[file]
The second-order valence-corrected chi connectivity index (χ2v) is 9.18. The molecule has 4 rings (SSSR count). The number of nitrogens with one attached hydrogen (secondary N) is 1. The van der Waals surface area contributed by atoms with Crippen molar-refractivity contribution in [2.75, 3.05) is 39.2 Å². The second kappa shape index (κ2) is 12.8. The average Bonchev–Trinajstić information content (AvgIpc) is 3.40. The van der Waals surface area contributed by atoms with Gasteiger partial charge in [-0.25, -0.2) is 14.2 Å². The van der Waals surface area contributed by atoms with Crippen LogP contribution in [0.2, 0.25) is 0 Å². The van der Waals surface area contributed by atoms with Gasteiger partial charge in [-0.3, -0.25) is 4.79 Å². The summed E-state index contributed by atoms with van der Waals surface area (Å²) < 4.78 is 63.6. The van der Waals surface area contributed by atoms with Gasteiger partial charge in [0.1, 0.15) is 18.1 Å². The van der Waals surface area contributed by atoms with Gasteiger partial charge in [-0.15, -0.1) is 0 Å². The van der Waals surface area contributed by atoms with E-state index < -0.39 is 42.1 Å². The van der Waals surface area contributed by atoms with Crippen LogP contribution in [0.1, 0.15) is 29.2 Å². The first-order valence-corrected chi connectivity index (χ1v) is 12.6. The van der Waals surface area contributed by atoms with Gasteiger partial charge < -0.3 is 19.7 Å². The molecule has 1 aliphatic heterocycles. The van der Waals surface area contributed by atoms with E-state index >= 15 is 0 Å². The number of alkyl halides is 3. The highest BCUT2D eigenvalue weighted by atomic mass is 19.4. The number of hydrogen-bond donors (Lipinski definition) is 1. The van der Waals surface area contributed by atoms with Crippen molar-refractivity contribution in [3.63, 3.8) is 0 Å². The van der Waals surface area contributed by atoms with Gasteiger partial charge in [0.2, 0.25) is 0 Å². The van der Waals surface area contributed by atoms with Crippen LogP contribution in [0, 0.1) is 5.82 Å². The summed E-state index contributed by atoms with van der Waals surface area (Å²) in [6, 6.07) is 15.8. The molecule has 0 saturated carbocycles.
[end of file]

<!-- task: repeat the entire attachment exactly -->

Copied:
The second-order valence-corrected chi connectivity index (χ2v) is 9.18. The molecule has 4 rings (SSSR count). The number of nitrogens with one attached hydrogen (secondary N) is 1. The van der Waals surface area contributed by atoms with Crippen molar-refractivity contribution in [2.75, 3.05) is 39.2 Å². The second kappa shape index (κ2) is 12.8. The average Bonchev–Trinajstić information content (AvgIpc) is 3.40. The van der Waals surface area contributed by atoms with Gasteiger partial charge in [-0.25, -0.2) is 14.2 Å². The van der Waals surface area contributed by atoms with Crippen LogP contribution in [0.2, 0.25) is 0 Å². The van der Waals surface area contributed by atoms with Gasteiger partial charge in [-0.3, -0.25) is 4.79 Å². The summed E-state index contributed by atoms with van der Waals surface area (Å²) < 4.78 is 63.6. The van der Waals surface area contributed by atoms with Gasteiger partial charge in [0.1, 0.15) is 18.1 Å². The van der Waals surface area contributed by atoms with Gasteiger partial charge in [-0.15, -0.1) is 0 Å². The van der Waals surface area contributed by atoms with E-state index < -0.39 is 42.1 Å². The van der Waals surface area contributed by atoms with Crippen LogP contribution in [0.1, 0.15) is 29.2 Å². The first-order valence-corrected chi connectivity index (χ1v) is 12.6. The van der Waals surface area contributed by atoms with Gasteiger partial charge < -0.3 is 19.7 Å². The molecule has 1 aliphatic heterocycles. The van der Waals surface area contributed by atoms with E-state index >= 15 is 0 Å². The number of alkyl halides is 3. The highest BCUT2D eigenvalue weighted by atomic mass is 19.4. The number of hydrogen-bond donors (Lipinski definition) is 1. The van der Waals surface area contributed by atoms with Crippen molar-refractivity contribution in [3.63, 3.8) is 0 Å². The van der Waals surface area contributed by atoms with Gasteiger partial charge in [0.2, 0.25) is 0 Å². The van der Waals surface area contributed by atoms with Crippen LogP contribution in [0, 0.1) is 5.82 Å². The summed E-state index contributed by atoms with van der Waals surface area (Å²) in [6, 6.07) is 15.8. The molecule has 0 saturated carbocycles.